Fine Dining: When Villa Creek Chef Tom Fundaro first moved to Paso Robles from New York City six years ago, he started looking locally for the ingredients he needed, but he couldn’t find what he was looking for. “I couldn’t even find a good cheese,” he recollects. “I’d drive up to Berkeley and buy about a month’s worth and drive it back in an ice chest.” The situation seemed ironic to Tom, seeing as Paso Robles was a longtime farming community, surrounded by acres of vineyards and farms in every direction. It was also costly, since the trek is two hours each way, and certainly not a valuable use of an ambitious chef’s time.
“I set out to meet local farmers at the farmers’ markets around the area, and I met Bill and Barbara Spencer who were just starting up their operation, Windrose Farms,” he says. “This all happened at the same time the already-popular Villa Creek Restaurant was talking about changing their paradigm to be more sustainable.” So Chef Tom told Bill and Barbara to grow whatever they wanted to grow and he would use it in the restaurant. Since then, Chef Tom has struck up relationships with all sorts of local growers who provide him everything from pigs raised on sheep whey and organic fruits, vegetables, and feed, to black cod caught in baskets they’ve swum into themselves. Villa Creek has shifted into being a local, sustainable, organic restaurant. And they’re not alone. In restaurants throughout Paso Robles, chefs are forming partnerships with the farmers and ranchers who are also their neighbors.
Chef Matthew Riley, owner of two Paso Robles restaurants, Matthew's and Matthew’s at the Airport, came to Paso 13 years ago, after working at the former Rex il Ristorante in Los Angeles. He buys his produce locally and from neighboring towns and is inspired by the ingredients. He derives intensely flavored sauces by marinating the lees of wine with chicken or beef overnight, and then roasting the concoction the next day. He reduces the marinade, skims it and he has his sauce. He also takes grape leaves and seeds from macerated grapes and rolls a goat-cheese log into the mixture. “The stark whiteness of the smooth, fine goat cheese is met with the vibrant color of the wine and the seeds give a crunchy texture to the outside,” Chef Matthew beams. “It is exquisite.” Even local grapevines play a part in his imaginative cuisine. “When they re-graph the vines, I take the wood, chip the grape vine and smoke salmon and fontina cheese that way,” he says. When he opened his restaurant at the Paso Robles airport a couple years back, customers began to remark on how they couldn’t find his fontina cheese anywhere. “That’s because I make it. It is only here, in my restaurants in Paso Robles.”
The only challenge with working with local growers is seasonal. Chefs need to think ahead, and when they can, prepare ingredients that can be stored for future use, when they are not so plentiful. And customers need to understand that the wonderful dish they had in February may not likely appear on the menu in June.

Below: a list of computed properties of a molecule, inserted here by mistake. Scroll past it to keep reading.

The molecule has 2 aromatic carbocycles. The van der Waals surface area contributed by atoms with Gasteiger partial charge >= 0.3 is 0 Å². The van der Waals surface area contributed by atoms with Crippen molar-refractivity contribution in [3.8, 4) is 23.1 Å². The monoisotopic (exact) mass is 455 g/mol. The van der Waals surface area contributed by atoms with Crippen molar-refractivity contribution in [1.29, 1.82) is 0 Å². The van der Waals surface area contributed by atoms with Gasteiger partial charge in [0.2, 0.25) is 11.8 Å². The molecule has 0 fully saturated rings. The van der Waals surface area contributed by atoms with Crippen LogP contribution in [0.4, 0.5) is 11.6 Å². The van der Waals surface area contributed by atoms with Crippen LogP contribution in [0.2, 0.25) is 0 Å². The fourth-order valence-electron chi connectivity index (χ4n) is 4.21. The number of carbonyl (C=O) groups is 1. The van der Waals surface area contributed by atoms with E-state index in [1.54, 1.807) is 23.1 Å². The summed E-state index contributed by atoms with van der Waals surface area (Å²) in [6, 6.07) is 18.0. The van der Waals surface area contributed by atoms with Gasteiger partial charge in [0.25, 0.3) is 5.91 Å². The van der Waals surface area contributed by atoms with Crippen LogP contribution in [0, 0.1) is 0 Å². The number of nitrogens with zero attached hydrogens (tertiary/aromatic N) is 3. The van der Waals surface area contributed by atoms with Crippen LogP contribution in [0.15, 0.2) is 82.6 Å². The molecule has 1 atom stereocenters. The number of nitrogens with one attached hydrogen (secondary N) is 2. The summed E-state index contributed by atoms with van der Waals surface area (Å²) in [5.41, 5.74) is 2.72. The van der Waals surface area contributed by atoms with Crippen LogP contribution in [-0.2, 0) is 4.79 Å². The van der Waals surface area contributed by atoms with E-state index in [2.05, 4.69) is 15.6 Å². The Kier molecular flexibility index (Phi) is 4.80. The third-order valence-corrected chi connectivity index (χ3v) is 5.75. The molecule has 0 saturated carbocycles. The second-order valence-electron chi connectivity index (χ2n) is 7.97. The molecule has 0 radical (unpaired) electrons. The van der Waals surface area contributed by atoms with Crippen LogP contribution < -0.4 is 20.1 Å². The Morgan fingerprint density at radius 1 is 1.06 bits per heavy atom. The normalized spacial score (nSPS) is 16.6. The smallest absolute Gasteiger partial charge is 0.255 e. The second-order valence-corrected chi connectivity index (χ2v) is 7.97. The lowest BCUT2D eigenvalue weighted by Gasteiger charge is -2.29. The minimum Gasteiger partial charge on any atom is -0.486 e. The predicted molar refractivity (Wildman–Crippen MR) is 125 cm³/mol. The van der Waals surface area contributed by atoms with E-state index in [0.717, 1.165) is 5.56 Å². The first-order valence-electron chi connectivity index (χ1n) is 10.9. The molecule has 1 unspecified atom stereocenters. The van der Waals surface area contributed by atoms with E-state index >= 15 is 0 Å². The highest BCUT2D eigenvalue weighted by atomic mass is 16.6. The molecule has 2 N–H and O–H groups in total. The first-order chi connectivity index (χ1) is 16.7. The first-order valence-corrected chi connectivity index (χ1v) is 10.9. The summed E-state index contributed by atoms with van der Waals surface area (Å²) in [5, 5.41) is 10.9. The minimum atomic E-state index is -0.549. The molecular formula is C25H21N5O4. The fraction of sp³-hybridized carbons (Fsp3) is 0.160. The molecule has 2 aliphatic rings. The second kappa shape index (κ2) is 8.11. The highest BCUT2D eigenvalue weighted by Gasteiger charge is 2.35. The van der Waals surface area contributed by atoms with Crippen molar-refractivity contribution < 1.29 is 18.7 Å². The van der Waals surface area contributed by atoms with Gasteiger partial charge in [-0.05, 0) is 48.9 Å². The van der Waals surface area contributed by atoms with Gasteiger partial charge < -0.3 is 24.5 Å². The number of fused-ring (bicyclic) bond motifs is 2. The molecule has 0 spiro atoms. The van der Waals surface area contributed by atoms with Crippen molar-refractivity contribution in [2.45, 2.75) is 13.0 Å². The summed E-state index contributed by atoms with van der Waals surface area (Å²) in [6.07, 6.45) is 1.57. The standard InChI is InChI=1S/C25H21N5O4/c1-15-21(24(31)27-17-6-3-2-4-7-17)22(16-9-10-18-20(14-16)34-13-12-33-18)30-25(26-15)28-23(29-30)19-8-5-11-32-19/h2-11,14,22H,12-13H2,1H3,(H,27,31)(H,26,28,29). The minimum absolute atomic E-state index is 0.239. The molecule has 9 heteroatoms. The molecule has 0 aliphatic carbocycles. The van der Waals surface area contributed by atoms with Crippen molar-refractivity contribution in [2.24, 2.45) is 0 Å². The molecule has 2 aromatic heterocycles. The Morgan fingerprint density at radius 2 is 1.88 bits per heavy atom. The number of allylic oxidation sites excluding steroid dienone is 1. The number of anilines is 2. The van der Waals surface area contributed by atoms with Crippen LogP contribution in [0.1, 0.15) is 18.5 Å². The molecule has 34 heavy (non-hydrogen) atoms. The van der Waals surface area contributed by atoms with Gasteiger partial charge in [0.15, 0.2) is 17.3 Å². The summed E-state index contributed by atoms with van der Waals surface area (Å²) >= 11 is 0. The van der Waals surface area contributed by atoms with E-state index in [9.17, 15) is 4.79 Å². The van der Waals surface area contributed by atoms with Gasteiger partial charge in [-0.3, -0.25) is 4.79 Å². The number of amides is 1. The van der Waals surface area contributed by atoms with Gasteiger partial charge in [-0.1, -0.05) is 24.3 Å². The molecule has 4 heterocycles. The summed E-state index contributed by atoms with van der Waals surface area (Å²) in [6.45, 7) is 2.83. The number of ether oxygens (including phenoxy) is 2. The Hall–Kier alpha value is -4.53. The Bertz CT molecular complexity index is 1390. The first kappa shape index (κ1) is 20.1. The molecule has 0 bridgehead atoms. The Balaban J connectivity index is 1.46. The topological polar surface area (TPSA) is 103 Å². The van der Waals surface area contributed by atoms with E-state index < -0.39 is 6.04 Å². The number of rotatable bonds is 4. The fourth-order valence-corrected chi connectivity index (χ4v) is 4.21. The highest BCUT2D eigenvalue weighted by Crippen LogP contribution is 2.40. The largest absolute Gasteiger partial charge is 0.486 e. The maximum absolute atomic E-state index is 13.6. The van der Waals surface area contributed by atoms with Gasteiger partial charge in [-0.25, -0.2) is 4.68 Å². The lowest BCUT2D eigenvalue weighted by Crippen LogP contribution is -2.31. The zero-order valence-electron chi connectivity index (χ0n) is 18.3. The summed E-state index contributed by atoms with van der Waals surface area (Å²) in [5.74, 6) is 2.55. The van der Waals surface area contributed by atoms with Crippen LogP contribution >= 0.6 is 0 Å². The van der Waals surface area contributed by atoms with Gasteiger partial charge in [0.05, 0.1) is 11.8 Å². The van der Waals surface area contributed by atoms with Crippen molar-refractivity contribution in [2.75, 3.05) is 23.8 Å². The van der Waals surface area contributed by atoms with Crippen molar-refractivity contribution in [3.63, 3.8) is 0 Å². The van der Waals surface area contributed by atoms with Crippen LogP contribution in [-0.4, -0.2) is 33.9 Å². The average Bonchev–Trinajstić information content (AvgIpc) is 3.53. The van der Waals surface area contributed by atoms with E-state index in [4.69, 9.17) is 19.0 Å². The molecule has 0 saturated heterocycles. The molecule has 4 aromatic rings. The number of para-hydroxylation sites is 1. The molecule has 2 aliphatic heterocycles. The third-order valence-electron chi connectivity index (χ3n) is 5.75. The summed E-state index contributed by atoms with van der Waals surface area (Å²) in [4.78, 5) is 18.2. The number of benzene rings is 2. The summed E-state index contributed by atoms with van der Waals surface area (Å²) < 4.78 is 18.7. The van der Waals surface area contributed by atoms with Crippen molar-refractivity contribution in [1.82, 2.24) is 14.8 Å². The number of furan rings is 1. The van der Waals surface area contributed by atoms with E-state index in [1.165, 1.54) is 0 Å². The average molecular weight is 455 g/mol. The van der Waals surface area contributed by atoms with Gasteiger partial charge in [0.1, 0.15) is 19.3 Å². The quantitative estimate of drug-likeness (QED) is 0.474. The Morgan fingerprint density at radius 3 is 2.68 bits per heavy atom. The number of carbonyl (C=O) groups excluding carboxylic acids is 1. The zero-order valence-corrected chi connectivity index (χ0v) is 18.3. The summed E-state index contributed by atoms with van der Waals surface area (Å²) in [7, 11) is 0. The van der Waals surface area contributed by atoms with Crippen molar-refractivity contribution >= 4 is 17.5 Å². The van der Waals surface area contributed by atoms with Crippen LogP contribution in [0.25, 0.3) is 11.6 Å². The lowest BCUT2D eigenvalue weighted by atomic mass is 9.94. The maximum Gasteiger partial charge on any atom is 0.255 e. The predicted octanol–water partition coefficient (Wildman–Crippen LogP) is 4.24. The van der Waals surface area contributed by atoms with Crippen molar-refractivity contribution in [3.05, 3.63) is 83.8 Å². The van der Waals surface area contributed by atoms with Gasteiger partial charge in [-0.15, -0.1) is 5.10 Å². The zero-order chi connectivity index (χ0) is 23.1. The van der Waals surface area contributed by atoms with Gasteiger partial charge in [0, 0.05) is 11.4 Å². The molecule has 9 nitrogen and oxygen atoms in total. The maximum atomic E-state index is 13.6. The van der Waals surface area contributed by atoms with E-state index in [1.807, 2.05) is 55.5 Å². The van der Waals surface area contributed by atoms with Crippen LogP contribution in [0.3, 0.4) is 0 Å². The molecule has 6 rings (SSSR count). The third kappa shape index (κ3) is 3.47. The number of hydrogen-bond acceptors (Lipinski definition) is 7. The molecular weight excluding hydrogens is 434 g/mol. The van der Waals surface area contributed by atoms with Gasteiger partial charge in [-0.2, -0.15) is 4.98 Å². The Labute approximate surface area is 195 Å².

“The local farmers are working with the restaurants and planting all the things that interest us,” Chef Matthew reports. “They’re giving us all different strands and varieties. It is very exciting.”
The movement is not just restricted to produce. Hearst Ranch Beef is one of the local providers of beef to the restaurants of Paso Robles. “We’re working with the top chefs there to provide locally raised grass-fed beef, which, in our minds, is the ultimate expression of the terroir of our ranches,” Division Manager Brian Kenny explains. “We have tailored our management plan to ensure that we have cattle ready all year-round, while maintaining sound principles for environment and sustainability.”
Commercial diving for abalone has been banned for over ten years, yet abalone appears regularly on several Paso Robles menus. “Although restaurants are a small portion of our business, they’re a very important part,” says Brad Buckley, sales manager for the Abalone Farm in nearby Cayucos. “The chefs that know and love abalone want to know where it came from and how it was raised. They know that we are growing our abalone as similar to nature as possible, and that we’re part of the Seafood Watch program and Seafood Choices Alliance.”
One such chef is Chris Kobayashi (aka Chef Koby) at Artisan. He also uses several organic farms and individual growers as resources. “There are a lot of small farmers who actually come to the restaurant and bring beautiful ripe fruit that’s organic,” Chef Koby explains. “They’ll bring in a box of peaches because they know I’ll purchase and utilize it. Whenever product shows up at my front door, I already know it’s going to be the season’s best as these farmers are proud to showcase their extremely hard work.” He gets his tomatoes from a farmer who hand-pollinates them and a sweet, hearty Bloomsdale spinach from another grower.
“We’re trying to use products from within a hundred miles,” Chef Koby says. But the restaurant’s customers are coming from much further.
“We’re finding that Paso people are more apt to stay in town for dinner these days,” reports Communications Manager Chris Taranto for the Paso Robles Wine Country Alliance. “And people from as far away as Los Angeles and San Francisco are coming here and staying over a few nights to get a taste of several of our restaurants as it complements their wine country experience.”
“It’s great to be a chef in Paso Robles these days,” smiles Chef Matthew Riley. “We have hundreds of wineries, many exciting restaurants, and still have a small town atmosphere. It’s truly inspirational.”
Paso Robles is very easily accessible from Los Angeles via the scenic 101 freeway. The city is approximately an hour and a half drive through beautiful California.
By: Wendy VanDiver
Touring and Tasting
Touring & Tasting
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